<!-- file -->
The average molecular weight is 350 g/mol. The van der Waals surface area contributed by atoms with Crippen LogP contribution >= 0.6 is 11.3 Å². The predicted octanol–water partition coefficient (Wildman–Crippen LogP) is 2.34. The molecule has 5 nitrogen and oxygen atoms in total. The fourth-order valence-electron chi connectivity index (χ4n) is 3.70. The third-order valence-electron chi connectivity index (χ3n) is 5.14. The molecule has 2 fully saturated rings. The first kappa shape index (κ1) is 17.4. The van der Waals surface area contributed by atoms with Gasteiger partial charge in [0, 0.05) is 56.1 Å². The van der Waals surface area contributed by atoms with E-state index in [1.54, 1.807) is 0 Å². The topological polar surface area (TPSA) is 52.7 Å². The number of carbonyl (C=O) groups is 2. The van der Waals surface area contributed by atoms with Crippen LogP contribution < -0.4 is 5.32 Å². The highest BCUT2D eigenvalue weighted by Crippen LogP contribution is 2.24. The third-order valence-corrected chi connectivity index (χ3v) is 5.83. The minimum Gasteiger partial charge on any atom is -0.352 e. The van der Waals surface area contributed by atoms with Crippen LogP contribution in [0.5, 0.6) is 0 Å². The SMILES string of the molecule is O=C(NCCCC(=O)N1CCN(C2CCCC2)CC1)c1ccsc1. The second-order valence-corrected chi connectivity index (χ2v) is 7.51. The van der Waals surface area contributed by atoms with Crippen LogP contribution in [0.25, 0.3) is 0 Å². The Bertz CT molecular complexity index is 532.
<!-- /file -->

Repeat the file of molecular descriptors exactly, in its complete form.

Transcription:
The average molecular weight is 350 g/mol. The van der Waals surface area contributed by atoms with Crippen LogP contribution >= 0.6 is 11.3 Å². The predicted octanol–water partition coefficient (Wildman–Crippen LogP) is 2.34. The molecule has 5 nitrogen and oxygen atoms in total. The fourth-order valence-electron chi connectivity index (χ4n) is 3.70. The third-order valence-electron chi connectivity index (χ3n) is 5.14. The molecule has 2 fully saturated rings. The first kappa shape index (κ1) is 17.4. The van der Waals surface area contributed by atoms with Gasteiger partial charge in [0, 0.05) is 56.1 Å². The van der Waals surface area contributed by atoms with E-state index in [1.54, 1.807) is 0 Å². The topological polar surface area (TPSA) is 52.7 Å². The number of carbonyl (C=O) groups is 2. The van der Waals surface area contributed by atoms with Crippen LogP contribution < -0.4 is 5.32 Å². The highest BCUT2D eigenvalue weighted by Crippen LogP contribution is 2.24. The third-order valence-corrected chi connectivity index (χ3v) is 5.83. The minimum Gasteiger partial charge on any atom is -0.352 e. The van der Waals surface area contributed by atoms with Crippen LogP contribution in [0.5, 0.6) is 0 Å². The SMILES string of the molecule is O=C(NCCCC(=O)N1CCN(C2CCCC2)CC1)c1ccsc1. The second-order valence-corrected chi connectivity index (χ2v) is 7.51. The van der Waals surface area contributed by atoms with Crippen LogP contribution in [0.25, 0.3) is 0 Å². The Bertz CT molecular complexity index is 532.